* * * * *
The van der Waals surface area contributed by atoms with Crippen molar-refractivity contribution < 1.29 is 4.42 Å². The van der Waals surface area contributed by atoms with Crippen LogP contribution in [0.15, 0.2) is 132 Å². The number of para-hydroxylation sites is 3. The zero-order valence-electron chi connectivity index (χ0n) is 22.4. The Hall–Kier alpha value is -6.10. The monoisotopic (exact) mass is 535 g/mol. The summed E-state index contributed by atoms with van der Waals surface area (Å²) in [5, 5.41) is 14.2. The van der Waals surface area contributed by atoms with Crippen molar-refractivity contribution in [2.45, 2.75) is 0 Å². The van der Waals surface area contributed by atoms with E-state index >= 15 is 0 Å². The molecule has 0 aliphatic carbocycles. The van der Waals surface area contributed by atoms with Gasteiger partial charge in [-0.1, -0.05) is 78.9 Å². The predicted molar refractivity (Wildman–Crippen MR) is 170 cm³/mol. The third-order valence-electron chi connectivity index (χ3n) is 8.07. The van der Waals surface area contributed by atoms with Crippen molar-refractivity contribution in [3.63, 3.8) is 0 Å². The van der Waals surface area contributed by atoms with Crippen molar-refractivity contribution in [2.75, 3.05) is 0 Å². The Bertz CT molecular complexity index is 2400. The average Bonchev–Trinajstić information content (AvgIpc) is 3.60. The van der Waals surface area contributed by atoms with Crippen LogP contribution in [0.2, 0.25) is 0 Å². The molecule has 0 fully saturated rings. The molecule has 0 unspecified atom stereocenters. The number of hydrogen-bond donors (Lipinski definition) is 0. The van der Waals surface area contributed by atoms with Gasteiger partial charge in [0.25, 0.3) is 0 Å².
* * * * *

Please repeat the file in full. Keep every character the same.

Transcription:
The van der Waals surface area contributed by atoms with Crippen molar-refractivity contribution < 1.29 is 4.42 Å². The van der Waals surface area contributed by atoms with Crippen LogP contribution in [0.15, 0.2) is 132 Å². The number of para-hydroxylation sites is 3. The zero-order valence-electron chi connectivity index (χ0n) is 22.4. The Hall–Kier alpha value is -6.10. The monoisotopic (exact) mass is 535 g/mol. The summed E-state index contributed by atoms with van der Waals surface area (Å²) in [5, 5.41) is 14.2. The van der Waals surface area contributed by atoms with Crippen molar-refractivity contribution in [2.45, 2.75) is 0 Å². The van der Waals surface area contributed by atoms with E-state index >= 15 is 0 Å². The molecule has 0 aliphatic carbocycles. The van der Waals surface area contributed by atoms with Gasteiger partial charge in [-0.1, -0.05) is 78.9 Å². The predicted molar refractivity (Wildman–Crippen MR) is 170 cm³/mol. The third-order valence-electron chi connectivity index (χ3n) is 8.07. The van der Waals surface area contributed by atoms with Crippen molar-refractivity contribution in [3.63, 3.8) is 0 Å². The van der Waals surface area contributed by atoms with Crippen molar-refractivity contribution in [2.75, 3.05) is 0 Å². The Bertz CT molecular complexity index is 2400. The average Bonchev–Trinajstić information content (AvgIpc) is 3.60. The van der Waals surface area contributed by atoms with Crippen LogP contribution in [0.2, 0.25) is 0 Å². The molecule has 0 fully saturated rings. The molecule has 0 unspecified atom stereocenters. The number of hydrogen-bond donors (Lipinski definition) is 0. The van der Waals surface area contributed by atoms with Gasteiger partial charge in [0.25, 0.3) is 0 Å².